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Cases & Deals

September 22, 2017

Texas Judge Throws Out Qui Tam Whistleblower Case Against Kimberly-Clark and Halyard Health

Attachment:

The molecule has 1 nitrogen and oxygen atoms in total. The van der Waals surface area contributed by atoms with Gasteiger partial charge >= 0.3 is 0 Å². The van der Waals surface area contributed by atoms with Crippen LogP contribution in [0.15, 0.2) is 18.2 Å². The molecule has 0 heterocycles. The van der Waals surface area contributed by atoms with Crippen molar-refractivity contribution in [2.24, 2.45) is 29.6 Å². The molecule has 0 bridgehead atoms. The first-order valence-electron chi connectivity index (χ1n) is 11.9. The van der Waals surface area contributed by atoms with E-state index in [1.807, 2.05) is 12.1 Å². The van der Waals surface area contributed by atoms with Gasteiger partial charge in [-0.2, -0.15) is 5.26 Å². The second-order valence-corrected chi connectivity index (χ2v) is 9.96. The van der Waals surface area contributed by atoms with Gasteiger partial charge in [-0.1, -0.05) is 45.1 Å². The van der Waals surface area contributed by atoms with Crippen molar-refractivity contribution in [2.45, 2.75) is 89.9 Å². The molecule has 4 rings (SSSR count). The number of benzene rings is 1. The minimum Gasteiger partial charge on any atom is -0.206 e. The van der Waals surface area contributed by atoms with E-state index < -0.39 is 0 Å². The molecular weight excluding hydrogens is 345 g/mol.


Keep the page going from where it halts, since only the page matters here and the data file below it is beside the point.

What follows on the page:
On September 22, 2017, a federal court in Texas dismissed a qui tam suit brought against Kimberly-Clark and Halyard Health by a former employee alleging that the companies defrauded various federal and state agencies by selling defective surgical products, including MicroCool and Ultra surgical gowns. The employee, Keith Edgett, is a former Global Director of Research and Development at Kimberly-Clark. In moving to dismiss the Edgett suit, King & Spalding argued that the FCA’s first-to-file bar deprived the Court of subject-matter jurisdiction in light of an earlier-filed lawsuit. Although the Edgett complaint contained additional factual allegations about MicroCool, named a new defendant (Halyard Health), and included allegations about a different product (Ultra), Judge Jane Boyle ruled that the earlier filed suit put the government on notice of the purported fraud and alleged “the same material or essential elements.” The Court also agreed with K&S that Mr. Edgett’s allegations concerning non-gown products failed to pass muster under Rule 12(b)(6)’s plausibility standard or Rule 9(b)’s particularity requirement. Lastly, the Court declined to exercise supplemental jurisdiction over Mr. Edgett’s state-law claims and thus dismissed the complaint in its entirety